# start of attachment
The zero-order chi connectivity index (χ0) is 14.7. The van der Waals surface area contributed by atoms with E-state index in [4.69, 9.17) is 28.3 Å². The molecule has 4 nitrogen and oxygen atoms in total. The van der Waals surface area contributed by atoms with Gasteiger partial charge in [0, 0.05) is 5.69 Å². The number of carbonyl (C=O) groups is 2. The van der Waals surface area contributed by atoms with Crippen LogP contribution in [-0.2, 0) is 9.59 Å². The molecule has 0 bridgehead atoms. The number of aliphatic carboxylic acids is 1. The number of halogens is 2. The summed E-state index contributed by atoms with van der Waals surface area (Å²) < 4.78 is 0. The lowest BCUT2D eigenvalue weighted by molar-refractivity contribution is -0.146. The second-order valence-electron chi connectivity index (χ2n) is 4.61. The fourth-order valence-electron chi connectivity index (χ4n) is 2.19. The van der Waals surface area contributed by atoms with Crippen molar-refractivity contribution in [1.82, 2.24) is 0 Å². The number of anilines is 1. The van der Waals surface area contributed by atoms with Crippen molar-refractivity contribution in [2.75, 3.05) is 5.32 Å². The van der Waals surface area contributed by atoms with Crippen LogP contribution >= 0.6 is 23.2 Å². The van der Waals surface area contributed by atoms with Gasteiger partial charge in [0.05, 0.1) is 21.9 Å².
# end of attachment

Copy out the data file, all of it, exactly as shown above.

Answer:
The zero-order chi connectivity index (χ0) is 14.7. The van der Waals surface area contributed by atoms with E-state index in [4.69, 9.17) is 28.3 Å². The molecule has 4 nitrogen and oxygen atoms in total. The van der Waals surface area contributed by atoms with Gasteiger partial charge in [0, 0.05) is 5.69 Å². The number of carbonyl (C=O) groups is 2. The van der Waals surface area contributed by atoms with Crippen LogP contribution in [-0.2, 0) is 9.59 Å². The molecule has 0 bridgehead atoms. The number of aliphatic carboxylic acids is 1. The number of halogens is 2. The summed E-state index contributed by atoms with van der Waals surface area (Å²) < 4.78 is 0. The lowest BCUT2D eigenvalue weighted by molar-refractivity contribution is -0.146. The second-order valence-electron chi connectivity index (χ2n) is 4.61. The fourth-order valence-electron chi connectivity index (χ4n) is 2.19. The van der Waals surface area contributed by atoms with Crippen molar-refractivity contribution in [1.82, 2.24) is 0 Å². The number of anilines is 1. The van der Waals surface area contributed by atoms with Crippen molar-refractivity contribution in [2.75, 3.05) is 5.32 Å². The van der Waals surface area contributed by atoms with Crippen LogP contribution >= 0.6 is 23.2 Å². The van der Waals surface area contributed by atoms with Gasteiger partial charge in [0.05, 0.1) is 21.9 Å².